YOUNG men are arming themselves with illegal guns to fight petty disputes in a trend that is alarming police and has placed Sydney in the midst of another spike in public shootings.
The acting Police Commissioner, Nick Kaldas, has pleaded with young men to ''think about your family and loved ones and what this means'' after a spate of fatal and drive-by shootings already this year.
Three men have been shot in Sydney since Sunday afternoon, including a 24-year-old father, Joshua George, who died from a single wound to the chest after a disagreement at a party the night before. He is the eighth man shot dead in five months.
''We are seeing guns used to settle the most trivial matters,'' Mr Kaldas told Fairfax Media. ''Small debts, arguments over women, domestic tensions, road rage and minor property disputes.
''It appears to have become more acceptable to use a gun to settle a difference rather than, say, physical force or a punch.''
While gun crime in the city has fallen in the past 15 years, shootings in public places have soared and the director of the NSW Bureau of Crime Statistics and Research, Don Weatherburn, said Sydney was ''smack bang in the middle of another rise''.
Dr Weatherburn said that each time public shootings appeared to be back under control there was another spate - and this time he warned it could escalate further.
''There is no telling where it's going next but at the moment the signs are not good for this early in the year,'' he said.
''The fact that the homicide rate is coming down is a comfort but the big fear is that people will switch from shooting at houses to shoot deliberately targeting individuals.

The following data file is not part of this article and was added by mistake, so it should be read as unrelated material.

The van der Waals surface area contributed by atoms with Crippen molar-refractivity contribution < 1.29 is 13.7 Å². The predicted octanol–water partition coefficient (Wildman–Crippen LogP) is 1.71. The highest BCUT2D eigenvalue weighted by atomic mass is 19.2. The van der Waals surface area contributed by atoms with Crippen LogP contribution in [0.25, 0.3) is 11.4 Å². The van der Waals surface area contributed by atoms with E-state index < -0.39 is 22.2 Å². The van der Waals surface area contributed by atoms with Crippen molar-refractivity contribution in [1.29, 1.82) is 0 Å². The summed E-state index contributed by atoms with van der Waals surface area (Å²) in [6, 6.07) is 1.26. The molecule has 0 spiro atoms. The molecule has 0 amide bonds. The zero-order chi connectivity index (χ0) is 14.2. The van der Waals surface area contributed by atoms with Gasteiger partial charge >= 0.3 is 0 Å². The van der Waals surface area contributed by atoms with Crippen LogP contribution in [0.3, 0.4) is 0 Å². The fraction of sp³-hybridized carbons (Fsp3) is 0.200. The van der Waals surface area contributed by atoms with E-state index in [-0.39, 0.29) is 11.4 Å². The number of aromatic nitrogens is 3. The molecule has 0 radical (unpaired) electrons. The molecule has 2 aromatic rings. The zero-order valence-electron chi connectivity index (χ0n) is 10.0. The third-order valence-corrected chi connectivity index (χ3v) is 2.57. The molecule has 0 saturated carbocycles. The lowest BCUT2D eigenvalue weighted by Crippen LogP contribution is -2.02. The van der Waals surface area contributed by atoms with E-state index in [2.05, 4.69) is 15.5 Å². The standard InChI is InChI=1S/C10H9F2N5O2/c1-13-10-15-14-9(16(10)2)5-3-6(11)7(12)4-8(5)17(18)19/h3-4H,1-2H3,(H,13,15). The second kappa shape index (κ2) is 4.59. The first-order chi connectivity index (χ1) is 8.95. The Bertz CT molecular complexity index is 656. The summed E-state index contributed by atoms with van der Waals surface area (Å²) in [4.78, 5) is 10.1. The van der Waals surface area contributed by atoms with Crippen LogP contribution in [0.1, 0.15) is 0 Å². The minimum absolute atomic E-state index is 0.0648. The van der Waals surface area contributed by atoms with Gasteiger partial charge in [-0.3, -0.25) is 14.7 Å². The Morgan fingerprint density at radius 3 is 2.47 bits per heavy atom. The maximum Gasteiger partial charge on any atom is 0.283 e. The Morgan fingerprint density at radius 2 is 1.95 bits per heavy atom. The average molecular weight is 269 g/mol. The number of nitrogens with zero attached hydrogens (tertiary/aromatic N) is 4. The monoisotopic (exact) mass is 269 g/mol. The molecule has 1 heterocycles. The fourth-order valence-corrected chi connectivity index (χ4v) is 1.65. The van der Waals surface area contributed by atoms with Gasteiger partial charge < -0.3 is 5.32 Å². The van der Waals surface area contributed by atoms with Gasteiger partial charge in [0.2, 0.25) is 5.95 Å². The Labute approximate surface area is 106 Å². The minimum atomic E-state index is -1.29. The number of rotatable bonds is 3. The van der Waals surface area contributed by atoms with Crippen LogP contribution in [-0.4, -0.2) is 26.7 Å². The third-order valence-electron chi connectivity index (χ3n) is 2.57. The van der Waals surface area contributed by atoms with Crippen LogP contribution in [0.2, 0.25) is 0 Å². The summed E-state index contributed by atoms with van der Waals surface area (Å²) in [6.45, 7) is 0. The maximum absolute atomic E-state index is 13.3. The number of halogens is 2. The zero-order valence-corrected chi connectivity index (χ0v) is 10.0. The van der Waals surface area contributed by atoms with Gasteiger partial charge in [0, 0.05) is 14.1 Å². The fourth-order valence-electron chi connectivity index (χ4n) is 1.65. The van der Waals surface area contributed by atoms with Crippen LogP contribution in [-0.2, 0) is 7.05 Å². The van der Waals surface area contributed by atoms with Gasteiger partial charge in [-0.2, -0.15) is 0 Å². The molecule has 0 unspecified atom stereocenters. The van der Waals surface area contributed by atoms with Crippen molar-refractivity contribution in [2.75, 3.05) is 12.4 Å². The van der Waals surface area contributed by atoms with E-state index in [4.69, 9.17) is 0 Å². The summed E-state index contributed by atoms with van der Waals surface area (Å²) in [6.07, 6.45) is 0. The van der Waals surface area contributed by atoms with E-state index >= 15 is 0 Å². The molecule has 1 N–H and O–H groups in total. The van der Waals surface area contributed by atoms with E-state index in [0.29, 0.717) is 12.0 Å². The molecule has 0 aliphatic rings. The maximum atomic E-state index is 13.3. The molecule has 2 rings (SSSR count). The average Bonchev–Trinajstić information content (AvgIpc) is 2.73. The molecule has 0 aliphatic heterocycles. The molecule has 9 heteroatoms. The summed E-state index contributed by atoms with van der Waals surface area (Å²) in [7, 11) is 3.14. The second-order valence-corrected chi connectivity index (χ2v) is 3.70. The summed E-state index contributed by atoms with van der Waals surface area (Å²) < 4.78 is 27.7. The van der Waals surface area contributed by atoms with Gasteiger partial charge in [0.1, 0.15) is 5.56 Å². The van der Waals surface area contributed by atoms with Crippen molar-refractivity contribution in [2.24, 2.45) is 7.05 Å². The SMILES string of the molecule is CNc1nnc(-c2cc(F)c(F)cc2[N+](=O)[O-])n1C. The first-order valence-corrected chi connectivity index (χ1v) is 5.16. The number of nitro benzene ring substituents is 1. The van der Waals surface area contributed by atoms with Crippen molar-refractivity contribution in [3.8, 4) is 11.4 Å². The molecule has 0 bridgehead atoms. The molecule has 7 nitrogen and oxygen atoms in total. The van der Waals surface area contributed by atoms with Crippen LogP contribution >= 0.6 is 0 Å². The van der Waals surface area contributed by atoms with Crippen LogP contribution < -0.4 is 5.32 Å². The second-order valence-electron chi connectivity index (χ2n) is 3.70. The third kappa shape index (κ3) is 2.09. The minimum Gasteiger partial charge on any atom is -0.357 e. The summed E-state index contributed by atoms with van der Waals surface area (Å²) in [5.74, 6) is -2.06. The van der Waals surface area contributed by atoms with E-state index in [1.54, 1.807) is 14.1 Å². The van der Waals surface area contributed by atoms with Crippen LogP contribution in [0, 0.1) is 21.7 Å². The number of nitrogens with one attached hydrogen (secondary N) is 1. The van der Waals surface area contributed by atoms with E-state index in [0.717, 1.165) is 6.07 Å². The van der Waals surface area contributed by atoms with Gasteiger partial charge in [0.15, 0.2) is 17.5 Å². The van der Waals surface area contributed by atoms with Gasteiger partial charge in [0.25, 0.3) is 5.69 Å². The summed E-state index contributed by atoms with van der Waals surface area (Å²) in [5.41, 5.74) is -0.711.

''Most of these shooting incidents aren't resulting in the death of anybody but if they did start aiming we would have a serious problem on our hands.''
Dr Weatherburn said that previously gun crimes had mainly been carried out by ''organised crime gangs'' or were ''the classic domestic homicide/sexual jealousy shootings''.
Now police are worried about the ''idiot factor'' - young men who see guns as the first and only option in petty arguments.
Recent incidents include:
Graeme Smith, 21, who is on the run after arguing with Mr George and shooting him with a longarm rifle at Claymore in the city's south-west;
Six shots fired into a home at Roselands, which police say was triggered by a slap in the face at a Punchbowl hairdresser's;
One man allegedly firing shots into homes at Belmore and Brighton-le-Sands after another man complimented his wife at a wedding;
A dispute between two wives in a supermarket that led one husband to shoot the other's home.
Police said they seized 6000 to 7000 guns a year but access to firearms was still the big issue.
''The big problem we are facing is the accessibility of weapons,'' Mr Kaldas said. ''Whether it's young men or others in criminal groups, they are getting access to guns and as long as those guns are out there, we are going to see shootings.''
A recent report by the Australian Crime Commission said a conservative estimate was that there were 250,000 longarms and 10,000 handguns in the nation's illicit firearms market.
The number of guns imported to Australia legally has also risen, including a 24 per cent increase during the past six years in the number of registered handguns in NSW.
A small portion of these were diverted to the black market either by theft or corrupt dealers and owners and were bought by criminals for up to $15,000.
The Prime Minister, Julia Gillard, last week asked the Home Affairs Minister, Jason Clare, to examine ways to curb gun violence in western Sydney.
Dr Weatherburn said shootings in public places were not as frequent as when they peaked in 2000-01 but one underworld source said months of drive-by shootings were now bubbling over into brazen executions.
''Drive-bys are a warning,'' the source said. ''But the warnings are obviously not working so it becomes full-blown killings.
''When you go up to a man and shoot him point blank, you're intending to kill him. We haven't seen behaviour this ruthless for a long time.''